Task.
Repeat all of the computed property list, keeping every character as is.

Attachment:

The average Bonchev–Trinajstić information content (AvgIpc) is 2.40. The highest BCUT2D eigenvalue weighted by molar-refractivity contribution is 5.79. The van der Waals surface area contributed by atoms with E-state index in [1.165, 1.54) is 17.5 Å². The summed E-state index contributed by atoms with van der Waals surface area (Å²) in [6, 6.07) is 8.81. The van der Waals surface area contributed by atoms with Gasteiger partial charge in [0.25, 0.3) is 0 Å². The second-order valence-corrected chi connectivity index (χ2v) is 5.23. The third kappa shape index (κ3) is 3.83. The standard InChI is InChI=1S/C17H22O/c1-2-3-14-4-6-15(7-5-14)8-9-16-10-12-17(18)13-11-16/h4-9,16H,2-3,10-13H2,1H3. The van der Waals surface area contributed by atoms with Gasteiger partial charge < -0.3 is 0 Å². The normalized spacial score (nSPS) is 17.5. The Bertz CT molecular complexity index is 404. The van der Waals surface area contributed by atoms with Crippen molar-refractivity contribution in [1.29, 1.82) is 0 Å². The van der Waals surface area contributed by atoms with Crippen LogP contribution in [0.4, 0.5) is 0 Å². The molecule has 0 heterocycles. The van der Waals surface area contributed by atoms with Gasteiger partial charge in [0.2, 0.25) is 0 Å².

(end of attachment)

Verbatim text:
The average Bonchev–Trinajstić information content (AvgIpc) is 2.40. The highest BCUT2D eigenvalue weighted by molar-refractivity contribution is 5.79. The van der Waals surface area contributed by atoms with E-state index in [1.165, 1.54) is 17.5 Å². The summed E-state index contributed by atoms with van der Waals surface area (Å²) in [6, 6.07) is 8.81. The van der Waals surface area contributed by atoms with Gasteiger partial charge in [0.25, 0.3) is 0 Å². The second-order valence-corrected chi connectivity index (χ2v) is 5.23. The third kappa shape index (κ3) is 3.83. The standard InChI is InChI=1S/C17H22O/c1-2-3-14-4-6-15(7-5-14)8-9-16-10-12-17(18)13-11-16/h4-9,16H,2-3,10-13H2,1H3. The van der Waals surface area contributed by atoms with Gasteiger partial charge < -0.3 is 0 Å². The normalized spacial score (nSPS) is 17.5. The Bertz CT molecular complexity index is 404. The van der Waals surface area contributed by atoms with Crippen molar-refractivity contribution in [1.29, 1.82) is 0 Å². The van der Waals surface area contributed by atoms with Crippen LogP contribution in [0.4, 0.5) is 0 Å². The molecule has 0 heterocycles. The van der Waals surface area contributed by atoms with Gasteiger partial charge in [0.2, 0.25) is 0 Å².